In 1930, the Rhubarb Triangle spanned 30 square kilometers of the British countryside.
Britain’s taste for Rhubarb was epic. In the 19th century, Great Britain imported most of their rhubarb from China. However, trade became strained with China as the two nations engaged in the Opium Wars. Britain sought local sources to sate their rhubarb habit. Thus, the rhubarb industry experienced incredible growth, culminating in a massive 30 sq. km triangle in West Yorkshire where what today is known as “Forced Rhubarb” was developed and perfected.
A backbreaking and complex process, Forced Rhubarb refers to a process whereby a two-year-old rhubarb plant is wintered indoors in absolute darkness. This process forces the plant to look inward and consume its own body for survival. The root is converted to sugars. The leaves wilt and emaciate. And the stalks become sweet, distinctively sour, and take on ruddy crimson hue.
Today only twelve farmers remain and the triangle is a shadow of what it used to be; however, due to those farmers’ efforts the term Forced Rhubarb was issued protective status in 2010 under EU geographic designation of origin. Only rhubarb producers in Wakefield, Bradford and Leeds can grow this type of rhubarb.
And its this special kind of labor intensive rhubarb that Rhubarb Triangle Gin from That Boutique-y Gin Company celebrates.
The nose of Rhubarb Triangle Gin is a celebration of rhubarb. Fresh, bright rhubarb sings with hints of raspberry, lemon juice, and a hint of lemon verbena. Rhubarb Triangle Gin reminds me of a fresh, berry flavored lemonade— not from packets but fresh-squeezed fresh lemons.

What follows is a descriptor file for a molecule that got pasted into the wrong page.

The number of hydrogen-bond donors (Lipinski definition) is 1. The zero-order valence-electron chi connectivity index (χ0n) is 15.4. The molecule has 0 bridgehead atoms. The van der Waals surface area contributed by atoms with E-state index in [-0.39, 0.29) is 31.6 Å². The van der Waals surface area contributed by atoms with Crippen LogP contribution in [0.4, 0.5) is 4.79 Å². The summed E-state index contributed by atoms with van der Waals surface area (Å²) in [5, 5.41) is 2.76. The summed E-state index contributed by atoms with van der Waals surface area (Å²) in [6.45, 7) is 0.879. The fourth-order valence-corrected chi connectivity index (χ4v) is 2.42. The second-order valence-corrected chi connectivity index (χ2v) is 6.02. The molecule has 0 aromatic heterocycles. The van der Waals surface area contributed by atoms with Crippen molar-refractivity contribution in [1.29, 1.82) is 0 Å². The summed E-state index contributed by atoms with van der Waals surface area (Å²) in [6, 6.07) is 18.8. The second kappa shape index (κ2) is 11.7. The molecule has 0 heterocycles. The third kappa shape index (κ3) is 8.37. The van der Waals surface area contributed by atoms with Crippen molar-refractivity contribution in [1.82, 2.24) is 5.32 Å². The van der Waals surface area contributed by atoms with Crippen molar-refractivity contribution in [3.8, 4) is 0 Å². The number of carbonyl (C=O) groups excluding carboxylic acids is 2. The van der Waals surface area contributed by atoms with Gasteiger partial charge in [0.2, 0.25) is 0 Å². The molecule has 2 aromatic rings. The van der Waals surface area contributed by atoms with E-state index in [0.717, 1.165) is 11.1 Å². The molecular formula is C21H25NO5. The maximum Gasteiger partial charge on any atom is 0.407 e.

The palate is probably best described as the “gin embodiment of rhubarb pie.” At first sour with notes of cranberry and lemon, Rhubarb Triangle Gin is sweet and creamy by mid-palate. Notes of strawberry, apple baking pie spice mixed with graham crackers, and a hint of custard— Rhubarb Triangle Gin is incredibly luscious.
The finish rounds out the rhubarb-bomb early with slight notes of juniper and orange. Moderately long finish with mild warmth. It’s absolutely lovely.
Even if you don’t normally love rhubarb, the distillation process creates notes of berry and custard that although loud in their own right, are nicely balanced. But still this gin might not be for you.
If you do like Rhubarb, perhaps you’re sold already. And rightfully so. Rhubarb Triangle Gin is a lovely ode to the crimson vegetable and British culture. The gin itself is extraordinarily contemporary in approach. The juniper and other traditional gin botanicals add depth and color— and that’s where it’s so successful. Despite the contemporary approach it’s not just a rhubarb vodka. Rhubarb Triangle Gin works because the gin botanicals are a perfect complement.
*for more on Britain and Rhubarb, check out edition two of Gin Magazine where I talk about Warner Edwards’ Rhubarb Gin